What’s It Like to Take a Trip Around the World?

Chartered Financial Analyst Anita Lall on finding community both at home and on her year-long trip around the world

Favourite Toronto restaurant:
“If I’m with the kids, Bolan Thai. Love their great, consistent Thai food and friendly people. Just order a variety of things from the menu. Another favourite is Canoe: Fantastic food, views and ambiance. It’s a Toronto classic ”

Favourite travel destination: “In Canada, the west coast of Vancouver Island and the Yukon, because they are so beautiful and remote. I’d also love to return to southeast Asia and New Zealand.”

Four years ago, Anita Lall took a year off from her position as senior director at a Toronto real estate development and investment firm to travel around the world with her husband and two children, then aged 7 and 9. “My husband has access to a program at work where you get 80% of your salary for four years and then take a paid year off, so he proposed this a while ago. My initial reaction was, ‘are you crazy?!’” remembers Anita. But as the time approached for making a decision to opt into the year off, she realized that it was too good an opportunity to miss. “I just thought, I’ve been working for the same company for 10 years, the kids are the perfect age, the grandparents are well, and if you don’t do it now you probably never will.” Her employer agreed to treat it as a sabbatical year. “I was lucky it worked out that way. But I was willing to take the risk that my job wasn’t going to be there. This was something I was going to do for my family and for life experience,” she says. As the year off approached, Anita kept her eye on the ball at work. “The important thing was to make sure you’re really engaged in your work beforehand and I always was.”

And so in last part of 2014 and the first part of 2015, Anita and her family drove across Canada to the West Coast, then back to Toronto through the United States. Next up: a resort in Fiji, five weeks in a camper van in New Zealand, an apartment rental and staying with friends in Australia, guest houses and small hotels in Indonesia, Cambodia, Thailand, Vietnam, Laos, Malaysia, Sri Lanka and lastly vacation rentals in Turkey, Morocco, Spain, France, Croatia, Slovenia, England and Ireland. “It wasn’t like a vacation where you’re still checking work emails or calls. We settled into complete freedom, with a suitcase apiece.”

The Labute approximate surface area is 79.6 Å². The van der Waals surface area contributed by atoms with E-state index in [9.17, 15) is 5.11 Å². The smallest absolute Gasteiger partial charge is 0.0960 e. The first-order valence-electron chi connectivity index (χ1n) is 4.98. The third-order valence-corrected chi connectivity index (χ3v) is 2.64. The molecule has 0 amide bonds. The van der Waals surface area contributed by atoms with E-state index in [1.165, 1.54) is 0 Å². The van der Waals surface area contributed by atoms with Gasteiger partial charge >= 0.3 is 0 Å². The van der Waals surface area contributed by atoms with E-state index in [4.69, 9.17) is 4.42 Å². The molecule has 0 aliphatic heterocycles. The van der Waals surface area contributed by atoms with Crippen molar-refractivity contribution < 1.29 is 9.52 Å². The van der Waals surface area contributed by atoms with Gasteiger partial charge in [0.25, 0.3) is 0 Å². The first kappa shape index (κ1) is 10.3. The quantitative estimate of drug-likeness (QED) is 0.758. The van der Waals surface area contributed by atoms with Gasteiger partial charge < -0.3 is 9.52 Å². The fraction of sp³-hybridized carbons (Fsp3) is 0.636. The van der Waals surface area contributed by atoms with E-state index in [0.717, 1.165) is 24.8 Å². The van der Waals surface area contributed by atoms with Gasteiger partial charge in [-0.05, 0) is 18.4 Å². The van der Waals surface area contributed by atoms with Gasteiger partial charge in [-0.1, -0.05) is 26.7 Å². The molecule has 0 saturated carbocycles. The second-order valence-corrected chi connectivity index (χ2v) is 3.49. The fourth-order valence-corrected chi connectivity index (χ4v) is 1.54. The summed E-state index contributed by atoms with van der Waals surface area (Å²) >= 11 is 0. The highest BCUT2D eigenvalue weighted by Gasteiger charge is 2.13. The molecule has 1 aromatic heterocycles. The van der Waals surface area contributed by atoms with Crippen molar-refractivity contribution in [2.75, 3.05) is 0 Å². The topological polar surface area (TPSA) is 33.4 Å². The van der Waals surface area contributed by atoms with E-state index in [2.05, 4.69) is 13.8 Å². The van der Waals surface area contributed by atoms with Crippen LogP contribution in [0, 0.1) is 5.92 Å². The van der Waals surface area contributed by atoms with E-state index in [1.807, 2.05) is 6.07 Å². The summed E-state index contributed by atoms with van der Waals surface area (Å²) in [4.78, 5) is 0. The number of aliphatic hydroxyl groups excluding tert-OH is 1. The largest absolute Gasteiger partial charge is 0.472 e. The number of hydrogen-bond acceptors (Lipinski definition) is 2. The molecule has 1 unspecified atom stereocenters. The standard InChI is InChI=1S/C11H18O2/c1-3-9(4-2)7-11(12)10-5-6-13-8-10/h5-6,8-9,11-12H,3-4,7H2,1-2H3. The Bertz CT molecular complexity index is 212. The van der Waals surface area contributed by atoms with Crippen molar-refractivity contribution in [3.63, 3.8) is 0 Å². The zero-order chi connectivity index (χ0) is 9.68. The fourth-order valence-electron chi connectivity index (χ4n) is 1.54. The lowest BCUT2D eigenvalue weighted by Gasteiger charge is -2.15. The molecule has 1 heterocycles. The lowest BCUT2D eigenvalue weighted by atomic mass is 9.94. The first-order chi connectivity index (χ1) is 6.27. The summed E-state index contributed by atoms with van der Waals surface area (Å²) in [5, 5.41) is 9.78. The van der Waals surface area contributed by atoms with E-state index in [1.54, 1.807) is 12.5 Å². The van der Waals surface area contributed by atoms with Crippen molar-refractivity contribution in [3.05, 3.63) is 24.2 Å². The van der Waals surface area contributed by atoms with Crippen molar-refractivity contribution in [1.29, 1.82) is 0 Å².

Their priorities were experiencing some of the local culture through art or food, and to get out and really see some remote natural areas that are less travelled. They planned their next destination on the road, without extensive research, other than to keep travelling west towards home. It was a distinct change from work, where Anita says goal-setting and deadlines are essential parts of her approach to success. “I focus on goals and make sure that I attain them and get positive feedback from the people I work with. I’m a CFA charterholder, so at the end of the day, the quality of the work that I’m producing has been exhausted to every degree. You’ve got to own what you do,” she says. “I try to look at it from the perspective of a third party and step into their shoes to see how they would read it.”

At home in Toronto, Anita embraces various neighbourhoods for their sense of community and history. One favourite is the boho, made-for-strolling Kensington Market southwest of University of Toronto. “I love the history of the area, how people settled there from different backgrounds and how it has become this artist enclave with great restaurants and stores but still has the feel of earlier settlers in Toronto. It’s been gentrified without being changed into big shiny flashy stores.”

Another go-to is right in her own backyard in midtown. “I like to go for a run or a hike through the St. Clair ravine, which is so peaceful and natural and beautiful, down to the Brick Works area and its farmers market. The Brick Works is a really good demonstration of how you can repurpose a section of the city that was more or less dead, with deteriorating industrial buildings, and turn it into something interesting where people work and come together. There’s such a sense of community.”

Her big trip affected her family in big ways. “I think we learned to live with less, to take things in a little bit slower, to appreciate small things every day,” she says. “We definitely saw different ways that different people lived and how we just want the same thing: taking care of your family, feeling value in what you do, and being happy and at peace in some basic way is what everybody wants.”


Anita Lall, Toronto, Ontario, Senior director at Dorsay Development Corp